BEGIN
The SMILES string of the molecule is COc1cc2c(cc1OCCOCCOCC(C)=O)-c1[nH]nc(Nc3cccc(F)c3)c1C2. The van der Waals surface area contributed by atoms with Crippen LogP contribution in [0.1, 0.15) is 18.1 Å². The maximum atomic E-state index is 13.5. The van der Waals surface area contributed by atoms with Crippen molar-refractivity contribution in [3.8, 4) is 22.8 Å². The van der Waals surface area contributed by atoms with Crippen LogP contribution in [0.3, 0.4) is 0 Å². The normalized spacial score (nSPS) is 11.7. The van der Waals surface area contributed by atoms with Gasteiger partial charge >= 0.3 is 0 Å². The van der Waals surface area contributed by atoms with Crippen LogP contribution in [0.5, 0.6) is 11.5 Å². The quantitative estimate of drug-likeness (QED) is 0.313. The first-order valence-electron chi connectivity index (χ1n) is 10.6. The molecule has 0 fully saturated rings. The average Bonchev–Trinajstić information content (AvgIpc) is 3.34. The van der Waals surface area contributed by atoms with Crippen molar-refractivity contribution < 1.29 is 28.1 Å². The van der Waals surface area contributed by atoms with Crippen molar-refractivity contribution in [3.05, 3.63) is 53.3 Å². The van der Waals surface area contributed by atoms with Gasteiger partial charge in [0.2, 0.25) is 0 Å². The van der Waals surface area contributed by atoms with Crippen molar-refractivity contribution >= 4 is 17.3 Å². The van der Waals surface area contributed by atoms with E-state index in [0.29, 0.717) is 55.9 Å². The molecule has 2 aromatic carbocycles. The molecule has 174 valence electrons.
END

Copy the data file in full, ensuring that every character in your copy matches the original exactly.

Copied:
The SMILES string of the molecule is COc1cc2c(cc1OCCOCCOCC(C)=O)-c1[nH]nc(Nc3cccc(F)c3)c1C2. The van der Waals surface area contributed by atoms with Crippen LogP contribution in [0.1, 0.15) is 18.1 Å². The maximum atomic E-state index is 13.5. The van der Waals surface area contributed by atoms with Crippen molar-refractivity contribution in [3.8, 4) is 22.8 Å². The van der Waals surface area contributed by atoms with Crippen LogP contribution in [0.3, 0.4) is 0 Å². The normalized spacial score (nSPS) is 11.7. The van der Waals surface area contributed by atoms with Gasteiger partial charge >= 0.3 is 0 Å². The van der Waals surface area contributed by atoms with Crippen LogP contribution in [0.5, 0.6) is 11.5 Å². The quantitative estimate of drug-likeness (QED) is 0.313. The first-order valence-electron chi connectivity index (χ1n) is 10.6. The molecule has 0 fully saturated rings. The average Bonchev–Trinajstić information content (AvgIpc) is 3.34. The van der Waals surface area contributed by atoms with Crippen molar-refractivity contribution < 1.29 is 28.1 Å². The van der Waals surface area contributed by atoms with Crippen molar-refractivity contribution in [3.05, 3.63) is 53.3 Å². The van der Waals surface area contributed by atoms with Gasteiger partial charge in [0.2, 0.25) is 0 Å². The van der Waals surface area contributed by atoms with Crippen molar-refractivity contribution >= 4 is 17.3 Å². The van der Waals surface area contributed by atoms with E-state index in [0.29, 0.717) is 55.9 Å². The molecule has 2 aromatic carbocycles. The molecule has 174 valence electrons.